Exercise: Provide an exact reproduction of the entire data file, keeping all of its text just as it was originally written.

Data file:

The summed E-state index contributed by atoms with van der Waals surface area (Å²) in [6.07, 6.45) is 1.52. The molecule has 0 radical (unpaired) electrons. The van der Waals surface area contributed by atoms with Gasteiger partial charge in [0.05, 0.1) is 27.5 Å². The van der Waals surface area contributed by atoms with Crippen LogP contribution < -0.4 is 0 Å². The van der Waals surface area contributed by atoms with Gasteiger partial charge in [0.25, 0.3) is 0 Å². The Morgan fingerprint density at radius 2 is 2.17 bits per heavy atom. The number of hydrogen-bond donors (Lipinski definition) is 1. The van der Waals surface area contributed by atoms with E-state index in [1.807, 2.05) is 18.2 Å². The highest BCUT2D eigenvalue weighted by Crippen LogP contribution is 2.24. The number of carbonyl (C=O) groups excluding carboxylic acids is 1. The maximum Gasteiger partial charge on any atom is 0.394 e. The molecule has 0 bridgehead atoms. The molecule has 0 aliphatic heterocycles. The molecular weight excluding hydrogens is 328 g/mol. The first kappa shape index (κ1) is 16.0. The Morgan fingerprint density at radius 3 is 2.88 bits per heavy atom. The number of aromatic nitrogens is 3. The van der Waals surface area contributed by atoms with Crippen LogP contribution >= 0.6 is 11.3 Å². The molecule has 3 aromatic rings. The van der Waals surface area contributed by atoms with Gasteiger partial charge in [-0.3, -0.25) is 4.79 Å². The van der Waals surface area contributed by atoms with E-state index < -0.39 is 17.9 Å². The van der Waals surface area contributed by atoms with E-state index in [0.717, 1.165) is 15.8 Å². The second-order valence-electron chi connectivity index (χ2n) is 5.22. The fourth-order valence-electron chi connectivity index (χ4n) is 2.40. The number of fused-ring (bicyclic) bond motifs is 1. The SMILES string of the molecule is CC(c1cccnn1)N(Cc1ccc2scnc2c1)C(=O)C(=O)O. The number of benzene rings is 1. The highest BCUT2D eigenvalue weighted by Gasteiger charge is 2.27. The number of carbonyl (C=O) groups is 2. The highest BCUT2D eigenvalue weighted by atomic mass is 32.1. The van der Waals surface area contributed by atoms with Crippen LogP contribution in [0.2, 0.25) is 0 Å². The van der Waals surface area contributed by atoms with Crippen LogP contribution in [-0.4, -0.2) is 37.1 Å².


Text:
The summed E-state index contributed by atoms with van der Waals surface area (Å²) in [6.07, 6.45) is 1.52. The molecule has 0 radical (unpaired) electrons. The van der Waals surface area contributed by atoms with Gasteiger partial charge in [0.05, 0.1) is 27.5 Å². The van der Waals surface area contributed by atoms with Crippen LogP contribution < -0.4 is 0 Å². The van der Waals surface area contributed by atoms with Gasteiger partial charge in [0.25, 0.3) is 0 Å². The Morgan fingerprint density at radius 2 is 2.17 bits per heavy atom. The number of hydrogen-bond donors (Lipinski definition) is 1. The van der Waals surface area contributed by atoms with E-state index in [1.807, 2.05) is 18.2 Å². The highest BCUT2D eigenvalue weighted by Crippen LogP contribution is 2.24. The number of carbonyl (C=O) groups excluding carboxylic acids is 1. The maximum Gasteiger partial charge on any atom is 0.394 e. The molecule has 0 bridgehead atoms. The molecule has 0 aliphatic heterocycles. The molecular weight excluding hydrogens is 328 g/mol. The first kappa shape index (κ1) is 16.0. The Morgan fingerprint density at radius 3 is 2.88 bits per heavy atom. The number of aromatic nitrogens is 3. The van der Waals surface area contributed by atoms with Crippen LogP contribution >= 0.6 is 11.3 Å². The molecule has 3 aromatic rings. The van der Waals surface area contributed by atoms with Gasteiger partial charge in [-0.3, -0.25) is 4.79 Å². The van der Waals surface area contributed by atoms with E-state index < -0.39 is 17.9 Å². The van der Waals surface area contributed by atoms with E-state index in [0.717, 1.165) is 15.8 Å². The second-order valence-electron chi connectivity index (χ2n) is 5.22. The fourth-order valence-electron chi connectivity index (χ4n) is 2.40. The number of fused-ring (bicyclic) bond motifs is 1. The SMILES string of the molecule is CC(c1cccnn1)N(Cc1ccc2scnc2c1)C(=O)C(=O)O. The number of benzene rings is 1. The highest BCUT2D eigenvalue weighted by Gasteiger charge is 2.27. The number of carbonyl (C=O) groups is 2. The highest BCUT2D eigenvalue weighted by atomic mass is 32.1. The van der Waals surface area contributed by atoms with Crippen LogP contribution in [0.2, 0.25) is 0 Å². The van der Waals surface area contributed by atoms with Crippen LogP contribution in [-0.4, -0.2) is 37.1 Å².